And now, his new manager doesn’t fancy him all that much.
After starting 24 of 34 games and netting 12 goals in his debut MLS season, Mitrita has curiously found himself on the outskirts under new manager Ronny Deila. He’s started five of 11 matches so far (zero goals, two assists) and has played just 63 total minutes over the last four matches (he didn’t get off the bench in the last two). Even club captain Alex Ring — normally a holding midfielder — is seeing time on the left wing at his expense.
Mitrita proved himself as a capable player last season, but Deila’s ambivalence toward him is a common symptom of a new manager inheriting players. While former coach Domenec Torrent was happy for him to play in a more free role, Deila doesn’t see it that way.
“What I need more from Mitri is — I need more in the box, we need more numbers in the box,” Deila said during a virtual press conference last week. “We need our wingers to come in there more so we get more help to Heber and Taty [Castellanos].
“It’s a tough competition and I need different players in different games. And the games [we’ve] had so far now have been suiting the team I’ve been picking.”
While Mitrita plays as a left winger at least nominally, he likes to drift inside and occupy central positions, often operating as an “inverted winger” coming on to his right foot — just take a look at where his goals came from last season. He’s certainly talented, but he may be the type of player who doesn’t fit well into the sort of stringent system Deila has brought to New York.
Per FBref.com, Mitrita has registered just 3.3 touches in the opposition penalty box per 90 minutes, as compared to 5.7 from Jesus Medina — his short and long-term competition for a spot in the starting XI. While Medina has had problems of his own producing an end product this season — he has just one goal contribution in nine starts — he definitely fulfills Deila’s vision of crashing the box and staying wide. Here are heatmaps of both Mitrita and Medina from a game they both started and played 60+ minutes against the Columbus Crew. Medina mostly hugged the touchline, playing more like a traditional winger.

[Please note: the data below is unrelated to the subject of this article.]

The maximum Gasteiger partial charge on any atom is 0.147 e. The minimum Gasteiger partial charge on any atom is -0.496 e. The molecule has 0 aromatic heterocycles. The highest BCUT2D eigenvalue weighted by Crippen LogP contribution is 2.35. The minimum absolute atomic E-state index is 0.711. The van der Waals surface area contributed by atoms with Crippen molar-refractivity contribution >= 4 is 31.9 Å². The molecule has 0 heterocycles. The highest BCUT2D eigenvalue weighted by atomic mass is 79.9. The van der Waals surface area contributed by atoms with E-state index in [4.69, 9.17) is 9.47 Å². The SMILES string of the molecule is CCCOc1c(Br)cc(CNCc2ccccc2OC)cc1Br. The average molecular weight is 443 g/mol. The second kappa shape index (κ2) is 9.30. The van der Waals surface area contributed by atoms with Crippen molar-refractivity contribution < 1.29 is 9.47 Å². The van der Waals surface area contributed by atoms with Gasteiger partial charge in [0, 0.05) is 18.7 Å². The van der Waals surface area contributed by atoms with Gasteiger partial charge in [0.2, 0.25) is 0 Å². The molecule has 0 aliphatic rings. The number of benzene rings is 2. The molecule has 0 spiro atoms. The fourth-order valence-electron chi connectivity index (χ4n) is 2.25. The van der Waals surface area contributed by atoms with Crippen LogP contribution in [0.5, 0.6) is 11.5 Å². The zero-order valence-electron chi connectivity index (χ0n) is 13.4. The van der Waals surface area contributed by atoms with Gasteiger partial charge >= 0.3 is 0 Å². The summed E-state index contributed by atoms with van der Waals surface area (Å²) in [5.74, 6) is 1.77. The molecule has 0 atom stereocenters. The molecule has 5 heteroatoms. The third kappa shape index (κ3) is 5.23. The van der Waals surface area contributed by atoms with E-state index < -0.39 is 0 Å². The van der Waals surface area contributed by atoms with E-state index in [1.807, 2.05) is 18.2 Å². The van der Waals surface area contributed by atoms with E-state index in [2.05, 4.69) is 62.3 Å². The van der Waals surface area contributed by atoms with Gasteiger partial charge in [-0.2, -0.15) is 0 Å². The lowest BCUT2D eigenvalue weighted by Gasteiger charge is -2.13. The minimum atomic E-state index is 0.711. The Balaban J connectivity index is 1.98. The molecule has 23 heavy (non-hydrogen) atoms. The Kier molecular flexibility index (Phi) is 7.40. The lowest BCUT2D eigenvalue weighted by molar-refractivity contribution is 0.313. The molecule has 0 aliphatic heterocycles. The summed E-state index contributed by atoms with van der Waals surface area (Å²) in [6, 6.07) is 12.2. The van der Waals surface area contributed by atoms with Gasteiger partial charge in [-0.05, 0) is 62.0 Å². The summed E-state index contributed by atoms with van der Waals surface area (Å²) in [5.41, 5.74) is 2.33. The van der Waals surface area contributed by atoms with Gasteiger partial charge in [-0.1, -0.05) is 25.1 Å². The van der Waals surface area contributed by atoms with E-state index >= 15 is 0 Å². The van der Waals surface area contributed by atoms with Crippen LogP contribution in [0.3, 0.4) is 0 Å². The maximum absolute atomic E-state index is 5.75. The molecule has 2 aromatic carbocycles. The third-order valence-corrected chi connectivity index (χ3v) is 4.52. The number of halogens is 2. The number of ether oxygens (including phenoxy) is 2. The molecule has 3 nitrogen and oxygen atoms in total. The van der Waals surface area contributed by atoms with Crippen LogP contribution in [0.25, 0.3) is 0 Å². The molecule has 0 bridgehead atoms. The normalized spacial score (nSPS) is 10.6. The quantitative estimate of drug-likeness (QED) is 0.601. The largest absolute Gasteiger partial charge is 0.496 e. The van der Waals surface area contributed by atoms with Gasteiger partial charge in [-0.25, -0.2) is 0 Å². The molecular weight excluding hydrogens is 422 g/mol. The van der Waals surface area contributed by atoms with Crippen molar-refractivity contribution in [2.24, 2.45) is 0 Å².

Alexandru Mitrita’s heatmap against the Crew
Jesus Medina’s heatmap against the Crew
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But Mitrita’s bigger obstacle to the starting XI may be his work rate, which Deila hinted at towards the end of the same presser.
“And also when we have Ring and Jesus of course they are really, really good runners, and that helped the team defensively to be more structured,” Deila said. “So Mitri is a very offensive player. So it’s [about] finding a bit of balance between defending and attacking.”
While Torrent seemingly tolerated Mitrita’s lacking defensive work in exchange for his offensive brilliance last season, Deila is currently not willing to budge on his need for runners, at least in certain games. And Mitrita lags behind his midfield competition in that regard.
The Romanian has registered about 12 pressures per 90 minutes this season, per FBref, as compared with around 21 for Medina and roughly 19 for Ring. Encouragingly, Mitrita has actually improved from around nine pressures/90 last season, which suggests he’s at least slowly bending towards the type of player that Deila is willing to trust.
This still feels like a bit of a fork in the road for NYCFC (who face New England on Saturday), Mitrita and Deila. Does Deila really want to risk alienating one of his more talented players in favor of a system that has provided mixed results so far? Medina may have the better work rate, but he also has just five goal contributions in his last 29 league appearances. Sometimes, it is actually as simple as putting your best players on the field.
All coaches have their own ideas, but management is also about maximizing the talent at your disposal. NYCFC fans will be hoping Deila can make the pieces — namely Mitrita — fit.
A first win for Carnell
Interim Red Bulls coach Bradley Carnell earned a win in his second game in charge last weekend, and wasted little time making changes to New York’s lineup.
In the 2-0 win vs D.C. United, the South African set up the Red Bulls in a back three for the first time this season, restored Kaku to his favored central midfield role and gave Dru Yearwood and Mathias Jorgensen their first starts of the season (Yearwood joined the club as a designated player last month).
The changes seemed to work, with New York earning its first win since August and registering its-second highest xG total (1.9) of the season. The team had numerous chances to score a third, and looked more aggressive and inventive going forward than in most previous games.
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